Can’t sleep, even when you want to? Then yes.
Insomnia isn’t a single disorder, but more of a description of symptoms. Sometimes insomnia is part of another condition, or has a common cause with another condition.
Sometimes insomnia is a stand-alone affliction. Either way, the diagnosis is straightforward. If you aren’t sleeping and feeling ill effects, then that’s insomnia. If you’re not sure if you have a serious sleep disorder, you can try the Epworth Sleepiness Scale to find out.
The consequences of the lack of sleep vary and escalate, depending on duration.
They include irritability, fatigue, exhaustion, mental fatigue, and not being able to perform during the day. Long-term, effects could include hallucination, double-vision, or even death.
Types of Insomnia
Insomnia can take many different forms – it can mean difficulty falling asleep, problems staying asleep, or sleep that does not refresh. It can last a few days, short-term for a few weeks or long-term for months.
Transient is the shortest affliction of insomnia, lasting any period for less than one week. It’s the least serious, and is typically caused by lifestyle or health factors, such as stress, depression, etc.
People suffering from acute insomnia are unable to sleep for more than a week, but less than a month. Acute insomnia occurs even despite the lack of clear cause, such as illness or disturbances during sleep. It’s also called stress related insomnia or short-term insomnia.
Chronic insomnia is long-term, lasting for more than a month.
Sleep-onset insomnia describes the condition of not being able to fall asleep at night. When people think about insomnia, this is the type they most often picture. But there are other types as well.
Middle of the Night insomnia refers to the disorder of waking during the sleep period and not being able to return to sleep.
Terminal insomnia refers to the disorder of waking up too early during sleep.
Some potential causes of insomnia include:
- Drug and stimulant usage, including coffee
- Some medications
- Other sleep disorders, such as restless leg syndrome
- Hormonal shifts
- Stress and anxiety
- Digestive problems
- Mental disorders
People of all ages can suffer from insomnia, but it is more common with some people, and some circumstances. You may be at higher risk of insomnia if you:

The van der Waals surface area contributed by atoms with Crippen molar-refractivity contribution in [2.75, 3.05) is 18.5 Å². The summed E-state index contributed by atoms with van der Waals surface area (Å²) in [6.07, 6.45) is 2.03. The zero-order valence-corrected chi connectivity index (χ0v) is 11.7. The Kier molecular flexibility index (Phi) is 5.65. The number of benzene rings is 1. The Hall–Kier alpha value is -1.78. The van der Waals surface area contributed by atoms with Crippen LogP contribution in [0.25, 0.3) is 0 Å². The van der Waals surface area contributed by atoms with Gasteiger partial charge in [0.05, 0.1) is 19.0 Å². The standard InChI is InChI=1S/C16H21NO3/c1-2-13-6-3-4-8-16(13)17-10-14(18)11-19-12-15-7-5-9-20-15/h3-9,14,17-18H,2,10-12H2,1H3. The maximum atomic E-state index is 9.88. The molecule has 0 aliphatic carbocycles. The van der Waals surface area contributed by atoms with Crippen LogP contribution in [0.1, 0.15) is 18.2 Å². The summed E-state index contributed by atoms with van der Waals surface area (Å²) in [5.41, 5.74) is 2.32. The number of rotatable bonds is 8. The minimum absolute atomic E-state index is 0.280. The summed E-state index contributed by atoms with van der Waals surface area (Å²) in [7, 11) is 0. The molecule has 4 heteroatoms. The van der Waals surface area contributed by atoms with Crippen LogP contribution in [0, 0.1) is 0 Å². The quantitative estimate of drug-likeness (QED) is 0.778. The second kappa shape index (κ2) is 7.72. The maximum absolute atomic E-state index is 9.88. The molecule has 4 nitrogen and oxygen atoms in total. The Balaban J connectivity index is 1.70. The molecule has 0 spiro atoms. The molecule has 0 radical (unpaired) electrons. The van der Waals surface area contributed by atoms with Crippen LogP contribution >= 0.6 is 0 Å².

- Are over 60 years old
- Have a history of mental disorders
- Are under stress
- Work graveyard shifts
- Travel through different time zones
Because the definition of what constitutes insomnia varies so much, understanding its prevalence is difficult. To be sure, most people don’t get enough sleep, but this is typically due to choice, rather than insomnia.
Older adults are more likely to suffer insomnia, but they are also more likely to have a variety of health problems, which in turn lead to insomnia.
One study determined that, in the United States, almost 60% of adults experience insomnia at least a few times per week.
For chronic insomnia of a month or more, numbers have been estimated that upwards of 6% of the United States are afflicted.
What to do:
The first recommended step is to keep a sleep journal, which can give you a better understanding of your real sleep habits, and allow your doctor to better understand your symptoms. Often people have a difficult time have an objective understanding of their real hours spend sleeping, or not. An hour tossing may seem like many. Or, what seems like a small problem may be costing you hours of sleep. Without keeping track, it’s too hard to tell.
Your sleep journal should be maintained for at least two weeks, and can include details about:
- When you go to bed
- When you fall asleep
- How often you awaken during the night
- Number of times you nap during the day
- Daily meals, alcoholic drinks, stress, or exercise
Once again, the problem of insomnia’s many causes and expressions makes treatment difficult. If insomnia occurs because of or alongside another condition, (with the ominous name of comorbid), then treating that condition can alleviate the symptoms.
Otherwise, individuals can look to a cornucopia of drugs and tranquilizers.
Some non-prescribed solutions include:
- Improved sleep schedule
- Better understanding of sleep
- Improved sleep hygiene
- Meditation or other forms of relaxation therapy
- Removing life stress
- Melatonin supplements
- Exercise during the day, but not within four hours of sleep
- Avoiding caffeine and other stimulants
- Herbs, including valerian, chamomile, cannabis, and lavender
One of the more successful, and non-pharmacological solutions is Cognitive Behavioral therapy (CBT). CBT works to change the insomniac’s perspective and mindset towards sleep, and their disorder. CBT has five major elements:
Works to associate the bed with sleep and nothing else. This is particularly useful if someone uses their bed for watching TV, working, and other non-sleep activities.
Sleep restriction therapy:
Only stay in bed for as long as you are sleep. Do not spend ours tossing and turning. This creates mild sleep deprivation, but as sleep time is used for quality sleep, it gradually improves.
Reducing stress or worries that interrupt sleep
Don’t go to sleep. Try to stay awake and avoid the urge to go to sleep. This is intended to remove the stress around falling asleep, as it becomes no longer something to be forced.
Sensors are attached to measure your tension, heart rate, and other body responses. A connected machine displays pictures or plays sounds to help manage breathing and improve relaxation.
Image credit: Madness part II by Recovering Sick Soul, on Flickr